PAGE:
§ 5.23 p.m.
§ Sir George Broadbridge (City of London)
I beg to move, in page 10, line 17, at the end, to insert:(6) Upon an application made with respect to any class of trades or businesses consisting of the getting of minerals or oil from any mine, oil well, or similar natural source of a wasting nature and of which the estimated life at the current rate of production is less than twenty-five years, the Board of Referees may, by Order, direct that special provisions shall apply with regard to the assessment of standard profits for the purposes of excess profits tax and shall permit the deduction 1027 from such profits of such amount as the Board of Referees may, with the consent of the Treasury, agree as being the amount by which the value of the mineral, oil or other natural resources belonging to the trade or business concerned has been diminished during the year.I will deal with this Amendment in tabloid form. The reason for moving this Amendment is that the 100 per cent. Excess Profits Tax is having a most disastrous effect upon alluvial tin mines which can be said to have short lives of from 10 to 20 years. To-day the Government require these mines to force their output and produce the largest amount of tin possible, but in consequence of the 100 per cent. Excess Profits Tax these properties are suffering very badly indeed. Every ton of tin taken out of these properties is depleting their capital ore resources. Let me give an illustration. An English company operating in the Colonies produces, say, 700 tons per annum according to the quota in the standard year. That would give a profit of about £60,000. Under the quota today that mine could produce 1,000 tons, with a profit of about £100,000, but the company would have to pay the whole of the profit from the extra 300 tons, namely, about £40,000, in Excess Profits Tax. In other words, no benefit would accrue to the company for those extra 300 tons. That tin cannot be replaced and is a part of the company's valuable capital ore reserve. If these companies continue to produce on these lines not only will they do so without profit upon the additional output but they will at the same time be shortening the lives of the mines. The Excess Profits Tax is, therefore, a most serious matter for these short-lived alluvial mines.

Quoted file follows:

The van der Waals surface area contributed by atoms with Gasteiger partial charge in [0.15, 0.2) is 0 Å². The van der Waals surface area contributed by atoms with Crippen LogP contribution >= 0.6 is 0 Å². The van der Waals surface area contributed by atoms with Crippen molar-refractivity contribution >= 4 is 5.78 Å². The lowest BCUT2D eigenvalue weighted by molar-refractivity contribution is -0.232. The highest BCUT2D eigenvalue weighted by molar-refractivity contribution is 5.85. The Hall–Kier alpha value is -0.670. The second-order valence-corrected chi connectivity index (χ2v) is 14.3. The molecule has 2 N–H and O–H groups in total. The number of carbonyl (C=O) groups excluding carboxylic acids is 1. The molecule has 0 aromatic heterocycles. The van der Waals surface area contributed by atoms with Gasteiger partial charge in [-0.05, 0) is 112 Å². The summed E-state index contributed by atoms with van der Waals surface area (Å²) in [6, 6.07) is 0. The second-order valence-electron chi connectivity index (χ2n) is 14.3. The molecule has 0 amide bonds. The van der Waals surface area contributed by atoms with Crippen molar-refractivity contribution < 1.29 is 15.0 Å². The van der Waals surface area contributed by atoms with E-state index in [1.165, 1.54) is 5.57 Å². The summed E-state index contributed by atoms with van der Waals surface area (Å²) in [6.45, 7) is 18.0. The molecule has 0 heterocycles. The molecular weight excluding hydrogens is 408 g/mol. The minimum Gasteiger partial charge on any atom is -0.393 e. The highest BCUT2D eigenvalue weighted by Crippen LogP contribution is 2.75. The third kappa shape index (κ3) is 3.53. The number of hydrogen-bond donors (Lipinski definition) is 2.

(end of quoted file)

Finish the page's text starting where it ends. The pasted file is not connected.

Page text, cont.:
If this state of things continued, the result might be this: The present price of tin enables companies to produce less, should they so desire, and yet, while earning sufficient, to avoid incurring Excess Profits Tax at all. This policy of prudence would also have another good feature, that they would not be drawing so unremuneratively upon their ore reserves. But as the Government want the commodity for war purposes the mineowners naturally do not want to adopt this policy if it can be avoided, and this Amendment will give to the Board of Referees the authority, where a mineral 1028 or oil property at the present rate of output has an estimated life of 25 years, to direct that special provisions shall apply with regard to the assessment of standard profits for the purpose of Excess Profits Tax, and, further, permit the deduction from such profits of such amount as the Board of Referees may agree as being the amount by which the value of the mineral, oil or other natural resources belonging to the trade or business concerned has been diminished during the year. I hope the Chancellor will see his way to accept this Amendment, because if the present state of affairs continues the Empire's alluvial mining industry will be in a disastrous state.
§ 5.30 p.m.
§ The Solicitor-General (Sir William Jowitt)